FREQUENTLY ASKED QUESTIONS

What is fascia/connective tissue?
Is Rolfing® painful?
How can I be sure Rolfing® is for me?
Does Rolfing® last?
Can children be Rolfed?
What about Rolfing® and yoga?
Can I exercise during Rolfing®?
How long are the sessions?
How far apart should sessions be?
What should I wear?
How are Rolfers trained?
How can I locate a Rolfer in my area?




What is fascia/connective tissue?

Connective tissue, or fascia, is the strong, fibrous tissue that acts as the support system for our body. Dr. Ida Rolf called it the "organ of form." Fascia surrounds every muscle, bone, joint, and organ; every individual muscle fiber is encased in a thin layer of fascia. Like a vast spider web, it reaches throughout the entire body.

Connective tissue, the most abundant tissue of the body, is made of the protein collagen, and accounts for half the protein in the body. It binds cells into tissues, tissues into organs, connects muscles and bones, wraps every nerve and vessel, laces all internal structures into place and envelopes the body. When tightly bundled it forms tendons and ligaments; around muscles and organs it is thin and often transparent; in the low back and outer thigh it forms large, thick sheets that are amazingly strong. All these linings, wrappings, cables, and moorings are continuous, connecting everything to everything else.

Healthy and balanced connective tissue is flexible, elastic, and resilient. Gravity, repetitive motions, illness, injury, emotional trauma, and everyday stress will, over a period of time, cause imbalance in the tissue system. Imbalance is identified as a shortening, thickening, or dehydration of tissue that can impair joint mobility and muscle function. This is usually felt in the body as chronic pain, stiffness, decreased flexibility or impaired movement.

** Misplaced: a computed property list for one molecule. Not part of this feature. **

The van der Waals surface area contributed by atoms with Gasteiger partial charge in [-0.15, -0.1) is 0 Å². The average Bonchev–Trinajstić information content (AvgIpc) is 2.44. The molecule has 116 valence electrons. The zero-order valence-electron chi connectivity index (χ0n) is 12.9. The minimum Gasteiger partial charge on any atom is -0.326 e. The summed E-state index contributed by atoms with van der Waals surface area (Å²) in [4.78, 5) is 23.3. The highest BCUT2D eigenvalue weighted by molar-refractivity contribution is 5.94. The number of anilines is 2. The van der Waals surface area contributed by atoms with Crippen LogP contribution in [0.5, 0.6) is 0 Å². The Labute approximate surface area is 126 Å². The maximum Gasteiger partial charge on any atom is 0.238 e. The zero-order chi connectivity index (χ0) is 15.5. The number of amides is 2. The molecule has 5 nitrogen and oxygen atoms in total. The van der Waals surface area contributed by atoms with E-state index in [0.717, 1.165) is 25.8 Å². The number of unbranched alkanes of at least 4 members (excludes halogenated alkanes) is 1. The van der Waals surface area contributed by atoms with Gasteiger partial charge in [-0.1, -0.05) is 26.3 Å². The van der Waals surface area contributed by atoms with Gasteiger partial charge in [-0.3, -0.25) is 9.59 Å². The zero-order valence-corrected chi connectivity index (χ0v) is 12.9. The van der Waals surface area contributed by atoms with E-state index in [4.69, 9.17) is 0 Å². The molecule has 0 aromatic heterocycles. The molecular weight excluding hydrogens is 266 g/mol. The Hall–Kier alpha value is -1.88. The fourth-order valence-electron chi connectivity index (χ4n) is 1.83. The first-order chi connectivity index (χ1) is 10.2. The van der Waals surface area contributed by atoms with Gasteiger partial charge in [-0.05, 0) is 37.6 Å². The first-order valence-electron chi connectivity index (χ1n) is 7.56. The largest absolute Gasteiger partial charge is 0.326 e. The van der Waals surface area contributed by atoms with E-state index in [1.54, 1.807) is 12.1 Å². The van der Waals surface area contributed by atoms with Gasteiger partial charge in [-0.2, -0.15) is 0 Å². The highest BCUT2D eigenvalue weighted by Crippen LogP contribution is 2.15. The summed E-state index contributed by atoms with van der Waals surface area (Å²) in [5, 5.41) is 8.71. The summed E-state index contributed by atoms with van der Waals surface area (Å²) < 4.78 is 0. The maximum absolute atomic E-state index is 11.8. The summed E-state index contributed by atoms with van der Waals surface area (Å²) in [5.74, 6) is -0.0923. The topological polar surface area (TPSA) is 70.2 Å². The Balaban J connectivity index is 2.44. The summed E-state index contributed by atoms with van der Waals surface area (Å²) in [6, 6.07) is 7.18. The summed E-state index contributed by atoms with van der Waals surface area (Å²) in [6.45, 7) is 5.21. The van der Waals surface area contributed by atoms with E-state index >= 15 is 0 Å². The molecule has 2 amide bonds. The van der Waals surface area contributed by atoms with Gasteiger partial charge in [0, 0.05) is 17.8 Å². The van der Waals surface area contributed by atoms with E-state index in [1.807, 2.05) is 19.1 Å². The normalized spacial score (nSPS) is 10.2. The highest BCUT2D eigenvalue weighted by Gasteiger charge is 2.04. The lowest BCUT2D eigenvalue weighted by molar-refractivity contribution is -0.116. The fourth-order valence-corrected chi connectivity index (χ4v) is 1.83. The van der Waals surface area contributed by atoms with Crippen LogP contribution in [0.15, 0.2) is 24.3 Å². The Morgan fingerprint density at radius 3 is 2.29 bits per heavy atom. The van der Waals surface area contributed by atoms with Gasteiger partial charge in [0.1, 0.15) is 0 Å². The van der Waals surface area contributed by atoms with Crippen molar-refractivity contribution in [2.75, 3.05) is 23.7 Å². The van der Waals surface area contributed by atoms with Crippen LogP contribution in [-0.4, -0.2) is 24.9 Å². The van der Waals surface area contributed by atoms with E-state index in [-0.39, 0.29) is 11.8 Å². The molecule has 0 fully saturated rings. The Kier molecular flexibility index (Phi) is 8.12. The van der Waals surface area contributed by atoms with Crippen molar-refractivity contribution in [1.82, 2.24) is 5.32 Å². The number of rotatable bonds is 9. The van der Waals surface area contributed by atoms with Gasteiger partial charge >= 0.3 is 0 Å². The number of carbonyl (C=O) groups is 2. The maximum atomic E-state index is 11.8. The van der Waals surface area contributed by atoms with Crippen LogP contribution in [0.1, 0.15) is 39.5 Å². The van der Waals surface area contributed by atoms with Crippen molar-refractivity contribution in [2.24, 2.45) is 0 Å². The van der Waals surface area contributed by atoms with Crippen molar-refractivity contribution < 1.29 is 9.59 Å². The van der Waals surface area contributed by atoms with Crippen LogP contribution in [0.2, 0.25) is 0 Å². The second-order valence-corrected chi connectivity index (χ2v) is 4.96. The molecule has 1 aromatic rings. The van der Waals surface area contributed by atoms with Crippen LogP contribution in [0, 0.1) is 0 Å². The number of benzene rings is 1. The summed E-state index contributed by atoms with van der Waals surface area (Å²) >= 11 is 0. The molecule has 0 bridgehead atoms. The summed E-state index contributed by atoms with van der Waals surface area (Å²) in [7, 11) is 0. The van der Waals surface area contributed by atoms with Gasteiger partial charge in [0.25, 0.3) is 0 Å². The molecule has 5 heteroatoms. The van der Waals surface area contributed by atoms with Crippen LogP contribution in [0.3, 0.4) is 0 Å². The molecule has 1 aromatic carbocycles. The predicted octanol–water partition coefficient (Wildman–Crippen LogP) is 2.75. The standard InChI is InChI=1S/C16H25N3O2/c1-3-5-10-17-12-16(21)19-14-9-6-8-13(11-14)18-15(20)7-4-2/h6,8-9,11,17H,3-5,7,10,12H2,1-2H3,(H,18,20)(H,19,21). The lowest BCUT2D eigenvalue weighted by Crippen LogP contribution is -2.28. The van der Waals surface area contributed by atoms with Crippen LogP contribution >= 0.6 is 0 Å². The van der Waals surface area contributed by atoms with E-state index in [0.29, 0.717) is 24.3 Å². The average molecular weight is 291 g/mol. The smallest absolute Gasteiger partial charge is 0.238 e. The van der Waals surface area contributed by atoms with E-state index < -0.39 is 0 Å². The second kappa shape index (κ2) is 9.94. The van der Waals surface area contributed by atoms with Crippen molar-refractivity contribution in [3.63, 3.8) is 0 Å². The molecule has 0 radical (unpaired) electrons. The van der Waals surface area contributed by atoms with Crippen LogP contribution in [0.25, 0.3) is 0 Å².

The fact that fascia can change as a body deteriorates indicates it possesses "plasticity," a quality that can also be used to restore the body to balance. Connective tissue changes very slowly, and under the sustained and careful pressure of a Rolfer's hands, the tissue can be loosened and lengthened to bring balance back to the body. (top)



Is Rolfing® painful?

It is interesting that most people who have the opinion that Rolfing® is extremely painful have never experienced the work firsthand. While individual Rolfer's styles vary, I believe all good Rolfers only work to the level of availability of the client.

Most of my clients seem to love the work, actually. When asked after their first session if it was painful, their response is along the lines of: "At moments it can be intense, but if that's pain, then it's a 'good' pain." (top)



How can I be sure Rolfing® is for me?

Discuss your concerns with your Rolfer. Trying one session should give you a pretty good idea what the work is all about, what it feels like, and whether or not you connect with the work and your practitioner. (top)



Does Rolfing® Last?